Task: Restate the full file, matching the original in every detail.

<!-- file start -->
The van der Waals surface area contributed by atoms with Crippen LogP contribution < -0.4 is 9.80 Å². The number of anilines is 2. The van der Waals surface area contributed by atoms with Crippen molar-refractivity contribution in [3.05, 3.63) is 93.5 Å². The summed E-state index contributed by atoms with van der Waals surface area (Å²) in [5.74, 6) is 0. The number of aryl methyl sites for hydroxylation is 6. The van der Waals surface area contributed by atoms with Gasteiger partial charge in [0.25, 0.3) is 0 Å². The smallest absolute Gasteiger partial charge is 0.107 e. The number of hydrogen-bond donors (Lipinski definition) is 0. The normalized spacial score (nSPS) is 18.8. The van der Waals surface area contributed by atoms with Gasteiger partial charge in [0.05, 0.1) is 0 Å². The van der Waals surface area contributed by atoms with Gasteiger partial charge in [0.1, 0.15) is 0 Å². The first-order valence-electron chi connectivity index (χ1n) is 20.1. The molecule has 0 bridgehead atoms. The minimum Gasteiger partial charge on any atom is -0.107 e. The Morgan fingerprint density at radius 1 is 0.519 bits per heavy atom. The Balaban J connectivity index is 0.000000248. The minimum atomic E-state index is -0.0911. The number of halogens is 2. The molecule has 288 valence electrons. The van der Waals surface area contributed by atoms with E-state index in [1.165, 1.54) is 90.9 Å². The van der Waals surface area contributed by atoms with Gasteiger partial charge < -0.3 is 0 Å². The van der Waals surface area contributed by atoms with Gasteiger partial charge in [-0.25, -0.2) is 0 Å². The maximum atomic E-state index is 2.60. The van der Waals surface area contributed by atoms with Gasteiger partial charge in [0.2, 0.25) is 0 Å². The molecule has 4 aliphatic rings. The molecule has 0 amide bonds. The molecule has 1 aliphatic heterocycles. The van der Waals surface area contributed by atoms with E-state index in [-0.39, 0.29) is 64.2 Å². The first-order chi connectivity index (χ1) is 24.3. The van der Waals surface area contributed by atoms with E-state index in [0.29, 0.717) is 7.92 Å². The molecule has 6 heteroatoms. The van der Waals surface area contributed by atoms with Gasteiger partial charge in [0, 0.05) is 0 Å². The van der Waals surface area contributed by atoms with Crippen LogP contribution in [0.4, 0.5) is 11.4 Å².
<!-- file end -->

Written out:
The van der Waals surface area contributed by atoms with Crippen LogP contribution < -0.4 is 9.80 Å². The number of anilines is 2. The van der Waals surface area contributed by atoms with Crippen molar-refractivity contribution in [3.05, 3.63) is 93.5 Å². The summed E-state index contributed by atoms with van der Waals surface area (Å²) in [5.74, 6) is 0. The number of aryl methyl sites for hydroxylation is 6. The van der Waals surface area contributed by atoms with Gasteiger partial charge in [0.25, 0.3) is 0 Å². The smallest absolute Gasteiger partial charge is 0.107 e. The number of hydrogen-bond donors (Lipinski definition) is 0. The normalized spacial score (nSPS) is 18.8. The van der Waals surface area contributed by atoms with Gasteiger partial charge in [0.05, 0.1) is 0 Å². The van der Waals surface area contributed by atoms with Gasteiger partial charge in [0.1, 0.15) is 0 Å². The first-order valence-electron chi connectivity index (χ1n) is 20.1. The molecule has 0 bridgehead atoms. The minimum Gasteiger partial charge on any atom is -0.107 e. The Morgan fingerprint density at radius 1 is 0.519 bits per heavy atom. The Balaban J connectivity index is 0.000000248. The minimum atomic E-state index is -0.0911. The number of halogens is 2. The molecule has 288 valence electrons. The van der Waals surface area contributed by atoms with E-state index in [1.165, 1.54) is 90.9 Å². The van der Waals surface area contributed by atoms with Gasteiger partial charge < -0.3 is 0 Å². The van der Waals surface area contributed by atoms with Gasteiger partial charge in [-0.25, -0.2) is 0 Å². The maximum atomic E-state index is 2.60. The van der Waals surface area contributed by atoms with Gasteiger partial charge in [0.2, 0.25) is 0 Å². The molecule has 4 aliphatic rings. The molecule has 0 amide bonds. The molecule has 1 aliphatic heterocycles. The van der Waals surface area contributed by atoms with E-state index in [-0.39, 0.29) is 64.2 Å². The first-order chi connectivity index (χ1) is 24.3. The van der Waals surface area contributed by atoms with E-state index in [0.29, 0.717) is 7.92 Å². The molecule has 6 heteroatoms. The van der Waals surface area contributed by atoms with Gasteiger partial charge in [0, 0.05) is 0 Å². The van der Waals surface area contributed by atoms with Crippen LogP contribution in [0.4, 0.5) is 11.4 Å².